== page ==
What a relief after so many disappointments at the MEP to see a show of such a strong artist. Pellegrin is the real thing. If you're in Paris before June 17, be sure to make a point to visit the MEP in the Marais. A thorough investigation of this Magnum photographer who continues to win journalism prizes left and right--and all merited. Whether he works with film or switches to digital, the work is equally strong in his mastery of the graphic and compositional elements as well as his wonderful sensitivity to the human condition he has encountered in the four corners of the world--often under war conditions.
It is precisely this ability to show these delicate moments of emotion and individuality in the midst of the horrors of war that lift his work from being simple photojournalism and making them stand as works of art that discuss the terrible struggles some are forced to encounter.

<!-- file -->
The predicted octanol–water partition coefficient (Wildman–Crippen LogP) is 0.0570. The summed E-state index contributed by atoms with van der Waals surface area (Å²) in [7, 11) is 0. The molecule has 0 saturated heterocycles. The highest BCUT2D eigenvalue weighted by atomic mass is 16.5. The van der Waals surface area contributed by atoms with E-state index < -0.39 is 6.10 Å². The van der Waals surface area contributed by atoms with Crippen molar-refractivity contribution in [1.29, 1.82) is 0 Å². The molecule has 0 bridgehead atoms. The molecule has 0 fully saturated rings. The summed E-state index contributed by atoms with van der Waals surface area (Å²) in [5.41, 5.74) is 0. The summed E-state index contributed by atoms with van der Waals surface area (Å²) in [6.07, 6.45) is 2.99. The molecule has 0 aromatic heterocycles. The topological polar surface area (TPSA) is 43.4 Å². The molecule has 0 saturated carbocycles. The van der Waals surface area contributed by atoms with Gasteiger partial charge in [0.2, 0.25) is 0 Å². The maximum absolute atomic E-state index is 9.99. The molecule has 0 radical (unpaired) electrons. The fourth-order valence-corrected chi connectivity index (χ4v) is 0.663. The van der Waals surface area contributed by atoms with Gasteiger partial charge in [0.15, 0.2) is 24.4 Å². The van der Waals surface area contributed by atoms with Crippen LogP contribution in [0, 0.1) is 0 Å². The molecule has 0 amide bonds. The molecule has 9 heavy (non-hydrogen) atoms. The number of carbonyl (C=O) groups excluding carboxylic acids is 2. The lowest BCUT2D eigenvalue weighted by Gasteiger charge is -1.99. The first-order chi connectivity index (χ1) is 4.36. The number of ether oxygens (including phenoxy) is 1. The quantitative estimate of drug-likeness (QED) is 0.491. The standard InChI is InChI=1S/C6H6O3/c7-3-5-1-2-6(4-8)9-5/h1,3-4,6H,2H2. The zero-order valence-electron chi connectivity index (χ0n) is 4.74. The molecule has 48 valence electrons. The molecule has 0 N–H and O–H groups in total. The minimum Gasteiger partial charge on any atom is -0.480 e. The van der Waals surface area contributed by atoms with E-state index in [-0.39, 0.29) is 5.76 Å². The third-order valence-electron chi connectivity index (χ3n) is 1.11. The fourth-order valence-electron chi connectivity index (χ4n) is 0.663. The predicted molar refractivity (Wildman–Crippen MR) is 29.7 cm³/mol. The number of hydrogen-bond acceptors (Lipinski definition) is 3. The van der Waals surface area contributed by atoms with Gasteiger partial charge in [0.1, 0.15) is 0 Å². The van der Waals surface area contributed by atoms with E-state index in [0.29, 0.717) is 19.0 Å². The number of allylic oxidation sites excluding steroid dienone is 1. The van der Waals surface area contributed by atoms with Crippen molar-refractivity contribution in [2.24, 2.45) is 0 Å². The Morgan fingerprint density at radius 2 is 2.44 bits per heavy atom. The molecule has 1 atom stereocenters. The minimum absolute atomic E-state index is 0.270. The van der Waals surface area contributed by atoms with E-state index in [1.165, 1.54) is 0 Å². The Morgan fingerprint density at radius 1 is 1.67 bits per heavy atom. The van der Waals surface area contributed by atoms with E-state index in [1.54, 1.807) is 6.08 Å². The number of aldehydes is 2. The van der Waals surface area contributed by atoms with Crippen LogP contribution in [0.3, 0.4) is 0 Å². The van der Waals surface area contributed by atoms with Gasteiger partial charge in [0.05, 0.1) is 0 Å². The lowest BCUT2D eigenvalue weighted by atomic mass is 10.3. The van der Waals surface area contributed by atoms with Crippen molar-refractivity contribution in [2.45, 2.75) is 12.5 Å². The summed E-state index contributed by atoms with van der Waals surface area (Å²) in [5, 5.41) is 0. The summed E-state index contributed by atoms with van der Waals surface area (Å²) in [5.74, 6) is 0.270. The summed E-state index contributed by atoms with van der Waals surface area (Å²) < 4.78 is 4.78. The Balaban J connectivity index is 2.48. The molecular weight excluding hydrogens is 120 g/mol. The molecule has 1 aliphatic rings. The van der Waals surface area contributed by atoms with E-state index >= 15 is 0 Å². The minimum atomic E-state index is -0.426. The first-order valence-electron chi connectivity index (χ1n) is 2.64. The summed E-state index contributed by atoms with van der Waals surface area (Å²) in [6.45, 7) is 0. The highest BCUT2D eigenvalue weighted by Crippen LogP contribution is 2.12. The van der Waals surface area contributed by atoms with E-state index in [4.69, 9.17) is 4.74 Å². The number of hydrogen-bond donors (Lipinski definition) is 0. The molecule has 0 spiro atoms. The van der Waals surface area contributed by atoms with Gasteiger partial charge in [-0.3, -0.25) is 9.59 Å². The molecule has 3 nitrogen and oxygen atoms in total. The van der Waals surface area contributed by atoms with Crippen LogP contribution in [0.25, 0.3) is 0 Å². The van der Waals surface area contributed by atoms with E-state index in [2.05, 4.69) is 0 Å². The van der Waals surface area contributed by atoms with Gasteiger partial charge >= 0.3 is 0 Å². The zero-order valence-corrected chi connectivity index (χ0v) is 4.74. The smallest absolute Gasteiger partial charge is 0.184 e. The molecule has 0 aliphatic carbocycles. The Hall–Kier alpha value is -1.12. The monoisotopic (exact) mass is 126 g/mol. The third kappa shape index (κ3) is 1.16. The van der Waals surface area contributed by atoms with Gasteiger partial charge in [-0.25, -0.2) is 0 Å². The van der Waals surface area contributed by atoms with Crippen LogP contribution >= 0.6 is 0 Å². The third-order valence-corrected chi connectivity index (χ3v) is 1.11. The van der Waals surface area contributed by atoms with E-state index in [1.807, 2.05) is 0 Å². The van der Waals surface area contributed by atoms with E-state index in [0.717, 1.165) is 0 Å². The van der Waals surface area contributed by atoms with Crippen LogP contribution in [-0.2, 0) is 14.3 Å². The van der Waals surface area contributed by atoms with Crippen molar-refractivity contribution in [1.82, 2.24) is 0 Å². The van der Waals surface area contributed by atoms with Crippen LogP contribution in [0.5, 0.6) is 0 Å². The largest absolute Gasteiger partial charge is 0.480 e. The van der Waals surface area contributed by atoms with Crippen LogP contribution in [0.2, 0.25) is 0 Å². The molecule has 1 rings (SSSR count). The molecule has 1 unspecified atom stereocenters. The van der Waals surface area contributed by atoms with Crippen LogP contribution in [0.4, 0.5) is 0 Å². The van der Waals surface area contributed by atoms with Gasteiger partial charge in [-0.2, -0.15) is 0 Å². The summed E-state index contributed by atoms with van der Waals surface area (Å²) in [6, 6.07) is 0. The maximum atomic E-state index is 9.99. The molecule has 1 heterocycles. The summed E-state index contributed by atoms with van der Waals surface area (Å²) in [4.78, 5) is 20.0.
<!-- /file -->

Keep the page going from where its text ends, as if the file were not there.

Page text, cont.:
As an interesting aside, it's perhaps worth mentioning that among the huge collection of photos--with hardly any photos serving as "filler pieces" the near totality of the exhibition (which includes work from the late 90s until at least 2010) there is hardly any color photography--and this including also what I am confident are his later works done with digital cameras. (He seems to continue working with film until as late as 2009.) At a time when so much of the photo world in the last ten years--and especially those working in the quick turnaround world of journalism--was abandonning film-based photography, Pellegrin stays with the film and the black and white look when it has become rarer and rarer among contemporary photographers. And seeing his work we understand the power that black and white photography continues to hold.